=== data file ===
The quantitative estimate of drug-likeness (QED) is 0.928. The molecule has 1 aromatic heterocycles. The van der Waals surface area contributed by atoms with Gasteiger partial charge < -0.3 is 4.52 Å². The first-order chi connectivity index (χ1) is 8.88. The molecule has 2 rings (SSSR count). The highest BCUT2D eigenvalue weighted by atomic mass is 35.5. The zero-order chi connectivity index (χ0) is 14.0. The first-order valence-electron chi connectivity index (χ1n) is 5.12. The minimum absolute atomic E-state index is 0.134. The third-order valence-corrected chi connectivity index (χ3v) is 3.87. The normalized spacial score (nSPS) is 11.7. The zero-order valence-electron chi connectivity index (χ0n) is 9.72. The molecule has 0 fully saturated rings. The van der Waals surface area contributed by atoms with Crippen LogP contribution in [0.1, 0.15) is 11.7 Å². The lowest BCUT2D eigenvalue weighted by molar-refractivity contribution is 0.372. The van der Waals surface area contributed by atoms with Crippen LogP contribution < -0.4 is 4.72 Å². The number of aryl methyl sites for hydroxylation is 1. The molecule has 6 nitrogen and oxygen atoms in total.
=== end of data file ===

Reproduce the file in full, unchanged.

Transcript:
The quantitative estimate of drug-likeness (QED) is 0.928. The molecule has 1 aromatic heterocycles. The van der Waals surface area contributed by atoms with Gasteiger partial charge < -0.3 is 4.52 Å². The first-order chi connectivity index (χ1) is 8.88. The molecule has 2 rings (SSSR count). The highest BCUT2D eigenvalue weighted by atomic mass is 35.5. The zero-order chi connectivity index (χ0) is 14.0. The first-order valence-electron chi connectivity index (χ1n) is 5.12. The minimum absolute atomic E-state index is 0.134. The third-order valence-corrected chi connectivity index (χ3v) is 3.87. The normalized spacial score (nSPS) is 11.7. The zero-order valence-electron chi connectivity index (χ0n) is 9.72. The molecule has 0 fully saturated rings. The van der Waals surface area contributed by atoms with Crippen LogP contribution in [0.1, 0.15) is 11.7 Å². The lowest BCUT2D eigenvalue weighted by molar-refractivity contribution is 0.372. The van der Waals surface area contributed by atoms with Crippen LogP contribution < -0.4 is 4.72 Å². The number of aryl methyl sites for hydroxylation is 1. The molecule has 6 nitrogen and oxygen atoms in total.